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Original Article

IJMDC. 2024; 8(2): 560-565

Prevalence and associated risk factors of STEMI and NSTEMI at NGHA Cardiac Center, Riyadh

Mohammed Balghith, Abdullah Mohammed Alsubaie, Malek Sultan Alshammari, Moayad Rajab Alzahrani, Mohammed Hassan Alawad, Sultan Mohammed Alamri, Bandar Abdulaziz Aljehaiman.


Cardiovascular diseases (CVDs) are a global health concern, and their incidence has been on the rise in the Middle East due to lifestyle changes and risk factors. Each year, millions of people suffer from ST-elevation Myocardial infarction (STEMI) and Non-ST-elevation Myocardial infarction (NSTEMI), both of which are associated with high morbidity and mortality rates. This study aimed to explore the prevalence and associated risk factors of STEMI and NSTEMI.
This retrospective cross-sectional observational study investigates the associated risk factors for STEMI and NSTEMI in cardiac patients. Utilizing patient data extracted from electronic medical records (EMRs) of a tertiary care hospital's cardiac care unit, dependent variables, and independent variables were recorded.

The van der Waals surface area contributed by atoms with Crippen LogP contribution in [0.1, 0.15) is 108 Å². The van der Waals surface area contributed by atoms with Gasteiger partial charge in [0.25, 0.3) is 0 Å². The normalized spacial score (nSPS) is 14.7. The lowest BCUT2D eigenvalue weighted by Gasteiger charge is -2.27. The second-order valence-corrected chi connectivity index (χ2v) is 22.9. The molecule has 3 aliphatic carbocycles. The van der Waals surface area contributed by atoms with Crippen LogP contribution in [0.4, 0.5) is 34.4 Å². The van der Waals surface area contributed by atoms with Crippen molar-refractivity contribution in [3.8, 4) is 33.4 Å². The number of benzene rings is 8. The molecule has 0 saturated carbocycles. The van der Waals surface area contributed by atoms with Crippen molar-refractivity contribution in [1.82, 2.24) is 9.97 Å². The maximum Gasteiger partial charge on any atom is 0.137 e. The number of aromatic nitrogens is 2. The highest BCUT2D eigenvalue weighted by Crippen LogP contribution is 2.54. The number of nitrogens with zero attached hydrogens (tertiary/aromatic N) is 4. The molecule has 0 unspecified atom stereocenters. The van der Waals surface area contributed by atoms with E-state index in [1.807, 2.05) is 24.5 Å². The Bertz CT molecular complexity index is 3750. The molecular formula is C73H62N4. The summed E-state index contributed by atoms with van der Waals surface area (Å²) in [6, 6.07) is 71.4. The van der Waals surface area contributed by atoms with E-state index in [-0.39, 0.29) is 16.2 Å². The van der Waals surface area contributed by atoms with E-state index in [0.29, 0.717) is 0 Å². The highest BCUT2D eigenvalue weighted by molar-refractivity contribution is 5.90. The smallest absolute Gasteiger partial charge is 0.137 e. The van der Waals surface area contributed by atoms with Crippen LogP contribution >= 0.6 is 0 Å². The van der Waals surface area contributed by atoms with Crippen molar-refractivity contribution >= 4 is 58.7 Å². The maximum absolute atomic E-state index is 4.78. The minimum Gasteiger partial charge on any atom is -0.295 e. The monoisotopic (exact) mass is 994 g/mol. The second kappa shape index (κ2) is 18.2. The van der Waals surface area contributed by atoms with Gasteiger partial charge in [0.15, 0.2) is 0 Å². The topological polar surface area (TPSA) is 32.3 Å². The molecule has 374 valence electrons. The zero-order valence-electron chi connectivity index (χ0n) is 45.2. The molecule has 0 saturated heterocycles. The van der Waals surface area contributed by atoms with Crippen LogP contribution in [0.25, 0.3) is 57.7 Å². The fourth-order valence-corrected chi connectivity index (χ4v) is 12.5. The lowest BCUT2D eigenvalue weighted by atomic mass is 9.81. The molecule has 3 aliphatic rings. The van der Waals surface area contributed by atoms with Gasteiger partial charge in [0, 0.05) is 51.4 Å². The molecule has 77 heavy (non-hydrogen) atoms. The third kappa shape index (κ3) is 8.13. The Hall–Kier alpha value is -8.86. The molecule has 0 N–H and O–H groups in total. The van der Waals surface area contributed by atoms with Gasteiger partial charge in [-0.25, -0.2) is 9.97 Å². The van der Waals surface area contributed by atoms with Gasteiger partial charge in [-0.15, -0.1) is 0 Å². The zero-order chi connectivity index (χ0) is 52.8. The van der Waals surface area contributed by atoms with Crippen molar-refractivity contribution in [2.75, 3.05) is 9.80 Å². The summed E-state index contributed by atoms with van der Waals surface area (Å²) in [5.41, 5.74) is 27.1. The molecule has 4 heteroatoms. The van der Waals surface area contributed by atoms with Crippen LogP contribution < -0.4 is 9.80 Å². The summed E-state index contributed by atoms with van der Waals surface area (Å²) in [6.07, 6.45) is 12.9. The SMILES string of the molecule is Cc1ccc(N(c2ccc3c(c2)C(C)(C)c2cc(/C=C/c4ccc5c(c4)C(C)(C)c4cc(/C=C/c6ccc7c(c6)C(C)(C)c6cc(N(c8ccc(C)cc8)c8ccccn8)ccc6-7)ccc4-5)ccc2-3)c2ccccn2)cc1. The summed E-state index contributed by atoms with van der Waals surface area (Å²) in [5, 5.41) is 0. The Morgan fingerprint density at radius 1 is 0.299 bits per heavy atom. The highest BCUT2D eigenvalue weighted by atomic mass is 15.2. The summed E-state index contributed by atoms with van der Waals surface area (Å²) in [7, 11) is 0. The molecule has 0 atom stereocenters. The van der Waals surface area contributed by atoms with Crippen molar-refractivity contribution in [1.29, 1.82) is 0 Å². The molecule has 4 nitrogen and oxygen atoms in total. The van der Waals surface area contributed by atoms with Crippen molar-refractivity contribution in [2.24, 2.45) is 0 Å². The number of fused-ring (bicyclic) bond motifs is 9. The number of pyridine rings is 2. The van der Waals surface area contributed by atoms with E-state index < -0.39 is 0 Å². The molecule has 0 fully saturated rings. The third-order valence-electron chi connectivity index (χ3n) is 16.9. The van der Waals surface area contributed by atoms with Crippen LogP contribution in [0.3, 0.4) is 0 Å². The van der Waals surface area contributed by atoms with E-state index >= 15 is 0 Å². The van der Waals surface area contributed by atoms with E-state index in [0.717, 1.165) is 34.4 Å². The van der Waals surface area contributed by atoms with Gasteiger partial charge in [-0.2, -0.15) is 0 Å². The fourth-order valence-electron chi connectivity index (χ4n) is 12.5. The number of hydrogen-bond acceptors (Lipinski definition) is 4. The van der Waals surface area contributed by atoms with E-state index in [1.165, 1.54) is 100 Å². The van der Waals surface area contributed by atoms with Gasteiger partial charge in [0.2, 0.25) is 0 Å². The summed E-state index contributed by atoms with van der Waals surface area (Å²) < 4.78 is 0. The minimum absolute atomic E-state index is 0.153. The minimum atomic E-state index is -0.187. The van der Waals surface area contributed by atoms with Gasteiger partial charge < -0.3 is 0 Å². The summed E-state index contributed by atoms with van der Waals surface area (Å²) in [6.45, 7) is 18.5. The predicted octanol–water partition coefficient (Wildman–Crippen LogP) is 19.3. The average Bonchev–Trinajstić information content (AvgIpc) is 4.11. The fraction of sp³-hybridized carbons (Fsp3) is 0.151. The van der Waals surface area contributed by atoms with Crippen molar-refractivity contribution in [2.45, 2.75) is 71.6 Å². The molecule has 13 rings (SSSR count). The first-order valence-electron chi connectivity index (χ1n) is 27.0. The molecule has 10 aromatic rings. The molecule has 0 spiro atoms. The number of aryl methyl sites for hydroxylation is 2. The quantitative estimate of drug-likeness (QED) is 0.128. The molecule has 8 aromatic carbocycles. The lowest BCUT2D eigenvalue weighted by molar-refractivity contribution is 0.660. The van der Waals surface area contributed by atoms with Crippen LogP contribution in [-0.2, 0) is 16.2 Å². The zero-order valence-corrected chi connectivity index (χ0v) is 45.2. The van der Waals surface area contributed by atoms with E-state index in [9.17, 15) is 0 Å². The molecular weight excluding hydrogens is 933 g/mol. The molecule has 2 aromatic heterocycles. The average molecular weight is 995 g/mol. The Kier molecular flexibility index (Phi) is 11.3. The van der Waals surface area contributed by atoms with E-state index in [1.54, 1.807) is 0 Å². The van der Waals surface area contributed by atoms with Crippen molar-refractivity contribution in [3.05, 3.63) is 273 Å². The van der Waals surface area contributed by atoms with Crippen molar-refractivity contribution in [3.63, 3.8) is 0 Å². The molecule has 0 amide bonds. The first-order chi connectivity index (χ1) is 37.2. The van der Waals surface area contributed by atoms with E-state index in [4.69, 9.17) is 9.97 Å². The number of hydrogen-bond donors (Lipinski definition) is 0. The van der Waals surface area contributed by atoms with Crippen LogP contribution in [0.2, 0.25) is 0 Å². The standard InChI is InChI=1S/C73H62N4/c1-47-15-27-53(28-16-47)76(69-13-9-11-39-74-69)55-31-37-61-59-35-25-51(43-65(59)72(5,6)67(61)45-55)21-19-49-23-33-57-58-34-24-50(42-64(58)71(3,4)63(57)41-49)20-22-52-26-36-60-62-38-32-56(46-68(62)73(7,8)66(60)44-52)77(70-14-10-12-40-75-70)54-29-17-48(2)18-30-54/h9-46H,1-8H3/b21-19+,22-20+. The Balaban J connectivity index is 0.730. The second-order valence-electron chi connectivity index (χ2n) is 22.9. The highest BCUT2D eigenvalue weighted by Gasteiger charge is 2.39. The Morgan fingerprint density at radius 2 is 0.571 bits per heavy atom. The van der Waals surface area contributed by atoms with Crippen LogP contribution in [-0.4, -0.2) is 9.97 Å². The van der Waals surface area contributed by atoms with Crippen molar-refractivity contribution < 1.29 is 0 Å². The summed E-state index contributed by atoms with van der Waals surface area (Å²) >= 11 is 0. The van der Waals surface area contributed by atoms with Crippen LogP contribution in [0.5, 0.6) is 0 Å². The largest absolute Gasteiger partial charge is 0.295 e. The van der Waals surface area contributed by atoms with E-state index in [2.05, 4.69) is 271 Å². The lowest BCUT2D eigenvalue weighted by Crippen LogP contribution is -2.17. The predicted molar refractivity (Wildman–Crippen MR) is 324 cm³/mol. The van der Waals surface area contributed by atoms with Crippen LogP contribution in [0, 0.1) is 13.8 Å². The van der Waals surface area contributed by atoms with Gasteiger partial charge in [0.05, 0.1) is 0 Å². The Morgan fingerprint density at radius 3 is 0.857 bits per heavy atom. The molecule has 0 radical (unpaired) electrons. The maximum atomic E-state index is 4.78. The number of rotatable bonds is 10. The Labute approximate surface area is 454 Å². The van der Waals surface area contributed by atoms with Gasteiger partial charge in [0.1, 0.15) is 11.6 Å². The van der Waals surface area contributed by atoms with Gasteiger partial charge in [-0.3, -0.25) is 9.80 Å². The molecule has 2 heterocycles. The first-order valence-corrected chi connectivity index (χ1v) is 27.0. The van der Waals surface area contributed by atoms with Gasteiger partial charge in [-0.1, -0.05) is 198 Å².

Out of the 363 cardiac patients, gender strongly influenced diagnosis, with males more likely to have STEMI (17.2%) and females having NSTEMI (83.18%). Hypertension and hyperlipidemia were also significantly associated (95.31% HTN, 91.73% HPL). Smoking displayed no significant association. Diabetes Mellitus (DM), particularly when accompanied by obesity, was significantly associated with NSTEMI (89.70% DM with obesity). Obesity alone did not show significance. Previous PCI and CABG did not significantly predict diagnosis. Age strongly influenced diagnosis, with the 61-80 age group predominantly diagnosed with NSTEMI (55.81%).
Gender, HTN, HPL, DM (especially when considering obesity), and age group appear to be strong predictors, while smoking, obesity alone, and a history of previous PCI or CABG do not have significant effects on admission diagnosis.

Key words: Acute coronary syndrome, STEMI, NSTEMI, hypertension, dyslipidemia, obesity, CABG, PCI.

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